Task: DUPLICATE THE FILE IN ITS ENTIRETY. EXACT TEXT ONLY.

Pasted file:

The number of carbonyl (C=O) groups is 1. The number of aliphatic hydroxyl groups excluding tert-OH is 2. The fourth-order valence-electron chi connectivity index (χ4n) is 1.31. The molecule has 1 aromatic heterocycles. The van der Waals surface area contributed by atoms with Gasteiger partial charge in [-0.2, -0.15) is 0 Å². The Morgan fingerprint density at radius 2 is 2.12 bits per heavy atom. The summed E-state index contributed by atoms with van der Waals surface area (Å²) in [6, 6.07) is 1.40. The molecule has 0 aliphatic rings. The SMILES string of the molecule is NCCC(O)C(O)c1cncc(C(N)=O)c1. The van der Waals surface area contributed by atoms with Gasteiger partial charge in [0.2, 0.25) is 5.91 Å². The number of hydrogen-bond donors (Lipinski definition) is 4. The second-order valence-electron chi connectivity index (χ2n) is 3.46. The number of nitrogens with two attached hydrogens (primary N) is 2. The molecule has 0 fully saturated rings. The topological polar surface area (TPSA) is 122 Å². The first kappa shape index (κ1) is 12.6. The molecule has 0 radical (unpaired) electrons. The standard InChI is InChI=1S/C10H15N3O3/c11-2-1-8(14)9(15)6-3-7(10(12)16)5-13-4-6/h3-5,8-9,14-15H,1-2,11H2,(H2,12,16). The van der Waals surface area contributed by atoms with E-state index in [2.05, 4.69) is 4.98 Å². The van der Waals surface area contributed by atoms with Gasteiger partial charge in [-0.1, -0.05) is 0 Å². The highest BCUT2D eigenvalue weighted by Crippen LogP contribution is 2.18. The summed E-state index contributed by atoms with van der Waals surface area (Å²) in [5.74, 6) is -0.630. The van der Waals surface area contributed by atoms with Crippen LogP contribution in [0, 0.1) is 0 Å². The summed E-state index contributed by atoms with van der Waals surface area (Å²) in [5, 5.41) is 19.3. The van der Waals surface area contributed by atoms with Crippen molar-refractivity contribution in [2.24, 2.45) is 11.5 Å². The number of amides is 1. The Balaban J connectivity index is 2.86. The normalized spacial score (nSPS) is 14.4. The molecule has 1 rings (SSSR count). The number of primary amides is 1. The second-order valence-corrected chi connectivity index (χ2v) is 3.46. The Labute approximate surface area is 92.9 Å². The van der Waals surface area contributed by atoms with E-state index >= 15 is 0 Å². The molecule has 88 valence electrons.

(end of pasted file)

The number of carbonyl (C=O) groups is 1. The number of aliphatic hydroxyl groups excluding tert-OH is 2. The fourth-order valence-electron chi connectivity index (χ4n) is 1.31. The molecule has 1 aromatic heterocycles. The van der Waals surface area contributed by atoms with Gasteiger partial charge in [-0.2, -0.15) is 0 Å². The Morgan fingerprint density at radius 2 is 2.12 bits per heavy atom. The summed E-state index contributed by atoms with van der Waals surface area (Å²) in [6, 6.07) is 1.40. The molecule has 0 aliphatic rings. The SMILES string of the molecule is NCCC(O)C(O)c1cncc(C(N)=O)c1. The van der Waals surface area contributed by atoms with Gasteiger partial charge in [0.2, 0.25) is 5.91 Å². The number of hydrogen-bond donors (Lipinski definition) is 4. The second-order valence-electron chi connectivity index (χ2n) is 3.46. The number of nitrogens with two attached hydrogens (primary N) is 2. The molecule has 0 fully saturated rings. The topological polar surface area (TPSA) is 122 Å². The first kappa shape index (κ1) is 12.6. The molecule has 0 radical (unpaired) electrons. The standard InChI is InChI=1S/C10H15N3O3/c11-2-1-8(14)9(15)6-3-7(10(12)16)5-13-4-6/h3-5,8-9,14-15H,1-2,11H2,(H2,12,16). The van der Waals surface area contributed by atoms with E-state index in [2.05, 4.69) is 4.98 Å². The van der Waals surface area contributed by atoms with Gasteiger partial charge in [-0.1, -0.05) is 0 Å². The highest BCUT2D eigenvalue weighted by Crippen LogP contribution is 2.18. The summed E-state index contributed by atoms with van der Waals surface area (Å²) in [5.74, 6) is -0.630. The van der Waals surface area contributed by atoms with Crippen LogP contribution in [0, 0.1) is 0 Å². The summed E-state index contributed by atoms with van der Waals surface area (Å²) in [5, 5.41) is 19.3. The van der Waals surface area contributed by atoms with Crippen molar-refractivity contribution in [2.24, 2.45) is 11.5 Å². The number of amides is 1. The Balaban J connectivity index is 2.86. The normalized spacial score (nSPS) is 14.4. The molecule has 1 rings (SSSR count). The number of primary amides is 1. The second-order valence-corrected chi connectivity index (χ2v) is 3.46. The Labute approximate surface area is 92.9 Å². The van der Waals surface area contributed by atoms with E-state index >= 15 is 0 Å². The molecule has 88 valence electrons.